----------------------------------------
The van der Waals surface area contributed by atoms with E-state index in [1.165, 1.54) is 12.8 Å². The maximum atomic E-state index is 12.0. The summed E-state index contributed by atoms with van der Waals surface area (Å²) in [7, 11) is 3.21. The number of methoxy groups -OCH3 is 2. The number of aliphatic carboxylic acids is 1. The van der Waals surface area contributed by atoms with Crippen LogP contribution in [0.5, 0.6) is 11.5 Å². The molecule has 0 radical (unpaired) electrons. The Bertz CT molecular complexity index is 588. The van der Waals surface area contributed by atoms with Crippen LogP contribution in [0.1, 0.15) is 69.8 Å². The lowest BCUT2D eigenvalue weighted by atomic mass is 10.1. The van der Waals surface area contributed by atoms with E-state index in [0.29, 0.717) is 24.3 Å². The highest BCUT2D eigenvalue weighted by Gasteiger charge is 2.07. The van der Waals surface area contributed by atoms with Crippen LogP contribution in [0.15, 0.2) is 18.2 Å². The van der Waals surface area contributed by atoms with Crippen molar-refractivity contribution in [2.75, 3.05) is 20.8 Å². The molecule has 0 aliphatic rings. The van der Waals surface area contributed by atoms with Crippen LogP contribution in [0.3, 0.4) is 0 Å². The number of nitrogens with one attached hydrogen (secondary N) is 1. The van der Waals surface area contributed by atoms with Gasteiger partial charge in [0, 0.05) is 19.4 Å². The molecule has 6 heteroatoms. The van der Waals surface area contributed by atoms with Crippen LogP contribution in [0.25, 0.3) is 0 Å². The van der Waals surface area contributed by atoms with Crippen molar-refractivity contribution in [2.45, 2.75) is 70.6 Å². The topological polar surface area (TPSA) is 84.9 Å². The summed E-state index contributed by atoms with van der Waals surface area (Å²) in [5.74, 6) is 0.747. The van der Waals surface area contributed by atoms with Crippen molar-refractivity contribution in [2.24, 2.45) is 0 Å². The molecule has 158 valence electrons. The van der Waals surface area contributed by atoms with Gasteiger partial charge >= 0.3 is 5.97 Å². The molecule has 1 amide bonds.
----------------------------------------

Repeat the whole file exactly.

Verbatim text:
The van der Waals surface area contributed by atoms with E-state index in [1.165, 1.54) is 12.8 Å². The maximum atomic E-state index is 12.0. The summed E-state index contributed by atoms with van der Waals surface area (Å²) in [7, 11) is 3.21. The number of methoxy groups -OCH3 is 2. The number of aliphatic carboxylic acids is 1. The van der Waals surface area contributed by atoms with Crippen LogP contribution in [0.5, 0.6) is 11.5 Å². The molecule has 0 radical (unpaired) electrons. The Bertz CT molecular complexity index is 588. The van der Waals surface area contributed by atoms with Crippen LogP contribution in [0.1, 0.15) is 69.8 Å². The lowest BCUT2D eigenvalue weighted by atomic mass is 10.1. The van der Waals surface area contributed by atoms with E-state index in [0.29, 0.717) is 24.3 Å². The highest BCUT2D eigenvalue weighted by Gasteiger charge is 2.07. The van der Waals surface area contributed by atoms with Crippen LogP contribution in [0.15, 0.2) is 18.2 Å². The van der Waals surface area contributed by atoms with Crippen molar-refractivity contribution in [2.75, 3.05) is 20.8 Å². The molecule has 0 aliphatic rings. The van der Waals surface area contributed by atoms with Crippen LogP contribution in [0.3, 0.4) is 0 Å². The number of nitrogens with one attached hydrogen (secondary N) is 1. The van der Waals surface area contributed by atoms with Gasteiger partial charge in [0, 0.05) is 19.4 Å². The molecule has 6 heteroatoms. The van der Waals surface area contributed by atoms with Crippen LogP contribution in [0.25, 0.3) is 0 Å². The van der Waals surface area contributed by atoms with Crippen molar-refractivity contribution in [2.45, 2.75) is 70.6 Å². The topological polar surface area (TPSA) is 84.9 Å². The summed E-state index contributed by atoms with van der Waals surface area (Å²) in [5.74, 6) is 0.747. The van der Waals surface area contributed by atoms with Crippen molar-refractivity contribution in [2.24, 2.45) is 0 Å². The molecule has 158 valence electrons. The van der Waals surface area contributed by atoms with Gasteiger partial charge >= 0.3 is 5.97 Å². The molecule has 1 amide bonds.